Ms. M&P said...

How sad. There was a good article in Congressional Quarterly a while back about the phenomenon of the "cubicle guy" (I thought it was so interesting I posted on it months ago). It was all about the mid-life demographic, especially males, who never get raises that keep up with their expenses. It basically said that a lot of people feel like they're on a hamster wheel, never getting ahead. The article mentioned that these problems are hitting blue collar and white collar workers--including those with college degrees. Job insecurity and sliding standards of living can really wreck havoc on someone's personal life.

As a side note, it irritates me that the media and other talking heads don't pick up on this underlying current in our society. It makes me think that they're really out of touch with average people.

M said...

The comments are really piling up over there. I think reading all/most of the comments, and then as Mrs M and P said, doing a story on the patterns and trends that come up there, would be interesting and important.

I can relate to, empathize with every comment I've read over there so far, and yet, as already mentioned, don't see these issues covered often enough in traditional media.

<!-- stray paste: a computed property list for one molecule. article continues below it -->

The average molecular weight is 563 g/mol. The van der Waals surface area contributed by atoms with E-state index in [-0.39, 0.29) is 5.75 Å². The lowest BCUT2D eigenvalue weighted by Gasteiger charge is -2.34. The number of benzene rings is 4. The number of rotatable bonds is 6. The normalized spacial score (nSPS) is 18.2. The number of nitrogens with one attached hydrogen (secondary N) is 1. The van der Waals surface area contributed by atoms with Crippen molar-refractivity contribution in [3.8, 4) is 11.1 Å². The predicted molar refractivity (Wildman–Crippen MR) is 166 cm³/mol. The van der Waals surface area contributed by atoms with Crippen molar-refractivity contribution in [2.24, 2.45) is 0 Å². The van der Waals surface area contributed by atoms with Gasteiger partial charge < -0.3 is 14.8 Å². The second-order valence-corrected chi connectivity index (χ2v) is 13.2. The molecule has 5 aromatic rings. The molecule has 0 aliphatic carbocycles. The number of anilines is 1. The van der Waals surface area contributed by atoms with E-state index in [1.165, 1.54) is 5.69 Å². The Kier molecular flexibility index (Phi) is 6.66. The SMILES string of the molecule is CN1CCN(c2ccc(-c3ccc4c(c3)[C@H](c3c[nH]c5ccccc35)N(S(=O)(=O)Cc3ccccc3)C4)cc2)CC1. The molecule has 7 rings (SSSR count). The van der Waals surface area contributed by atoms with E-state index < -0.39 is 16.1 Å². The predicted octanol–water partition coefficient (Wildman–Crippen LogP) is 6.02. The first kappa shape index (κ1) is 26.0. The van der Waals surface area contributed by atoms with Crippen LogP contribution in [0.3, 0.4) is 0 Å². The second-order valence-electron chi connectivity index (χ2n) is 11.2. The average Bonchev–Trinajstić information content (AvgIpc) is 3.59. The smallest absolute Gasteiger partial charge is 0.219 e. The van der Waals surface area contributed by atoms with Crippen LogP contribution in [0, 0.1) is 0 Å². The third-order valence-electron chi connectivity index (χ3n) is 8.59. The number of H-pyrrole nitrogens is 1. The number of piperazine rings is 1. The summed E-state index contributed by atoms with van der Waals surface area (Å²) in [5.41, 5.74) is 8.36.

This is an important topic--not just the suicides themselves, but also the underlying reasons that many who don't kill themselves are also struggling with. I'm really glad you posted on it.

Anonymous said...

All the more reason for financial stability. I learned early that as long as you have your health, you can always work and support yourself. Yes, possible lack of health care is very scary, but if I lose my good job, I'd like to think I'd be able to move to a smaller place, downsize and make it on $10/hr if I had to without feeling overwhelmed with pressure. But, I also don't have kids, a Mc Mansion or a new SUV (2 of these are within everyone's control...).

Unfortunately, the US is an every man for himself country...and most of the people who profess the value of this cry the hardest when they're alone.

Anonymous said...

Well, I'm 46 and I was fired after one month. I was the fifth secretary this b**** had - in four months! I do have benefits till 2/29; so, if I die by Friday my husband cashes in!

I am being sarcastic, but so unhappy at being fired. I didn't even get a chance.

Anonymous said...